How advance care planning is different in the paediatric setting

  • Advance care planning in the paediatric setting differs in a number of important ways from advance care planning in the adult setting.

    One of the key differences lies in determining which children advance care planning should be offered to. It would not be appropriate to ask the families of all children who access paediatric health services to engage in advance care planning. Life-limiting conditions are relatively uncommon in childhood and the vast majority of children who access health services can be expected to survive their illness (Fraser et al. 2012).

    This then raises the challenge of determining which children would benefit from advance care planning and when it should be undertaken (Lotz et al. 2015; Hain et al. 2013; Brook and Hain 2008).

    There are also legal differences with regard to paediatric advance care planning. A child under the age of 18 years does not currently, clearly have the legal status to create an advance care plan. This may change with the Victorian Government’s introduction of the Medical Treatment Planning and Decisions Bill 2016 which, if passed, will provide greater certainty as to the legal status and role of children with decision making capacity in advance care planning from March 2018. In the meantime it is important to solicit, consider and respect the views of children and their families.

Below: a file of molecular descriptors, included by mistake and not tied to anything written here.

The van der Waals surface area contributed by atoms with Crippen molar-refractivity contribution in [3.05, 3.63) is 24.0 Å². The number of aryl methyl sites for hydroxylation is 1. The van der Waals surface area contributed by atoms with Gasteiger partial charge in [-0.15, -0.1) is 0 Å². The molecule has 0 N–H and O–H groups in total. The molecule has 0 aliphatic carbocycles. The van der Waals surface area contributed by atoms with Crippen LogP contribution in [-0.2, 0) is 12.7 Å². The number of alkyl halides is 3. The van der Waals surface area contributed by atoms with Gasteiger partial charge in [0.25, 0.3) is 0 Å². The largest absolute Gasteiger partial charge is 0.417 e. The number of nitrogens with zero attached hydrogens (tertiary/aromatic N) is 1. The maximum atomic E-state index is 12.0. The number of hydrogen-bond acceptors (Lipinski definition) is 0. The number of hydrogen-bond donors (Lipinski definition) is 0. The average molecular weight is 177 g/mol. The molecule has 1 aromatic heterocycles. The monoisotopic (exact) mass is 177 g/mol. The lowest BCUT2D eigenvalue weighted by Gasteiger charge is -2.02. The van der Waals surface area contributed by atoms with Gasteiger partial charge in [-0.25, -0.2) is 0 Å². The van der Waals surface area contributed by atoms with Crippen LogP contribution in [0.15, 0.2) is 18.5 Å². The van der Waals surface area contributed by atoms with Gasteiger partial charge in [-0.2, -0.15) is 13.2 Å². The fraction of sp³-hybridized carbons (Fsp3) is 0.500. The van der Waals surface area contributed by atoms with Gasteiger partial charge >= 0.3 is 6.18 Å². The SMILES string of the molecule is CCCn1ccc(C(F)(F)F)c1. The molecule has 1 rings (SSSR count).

Although parents may be present to participate in decision making at the time of an acute deterioration, the process of advance care planning remains important. Thinking in a crisis, when emotions are high, is difficult and parents and older children may have clear preferences to communicate. There may be interventions they do not want under any circumstances.

    Advance care plans are particularly valuable in circumstances where the child may be in the care of extended family, carers, school or hospital staff at the time of an acute deterioration.

    There are a number of other features that make paediatric advance care planning different from adult advance care planning:

    • The course of many of the life-limiting illnesses that affect children are rare and can be difficult to predict (Brook and Hain 2008).
    • Paediatricians, rather than general practitioners, tend to lead advance care planning in the paediatric setting due to the rarity and complexity of life-limiting illnesses affecting children.
    • Advance care planning is not relevant for the vast majority of children who come into hospital, because they will recover and go on to live a full life. It is not appropriate for advance care planning to be a standard process in paediatric care in the way that it might be for older adults.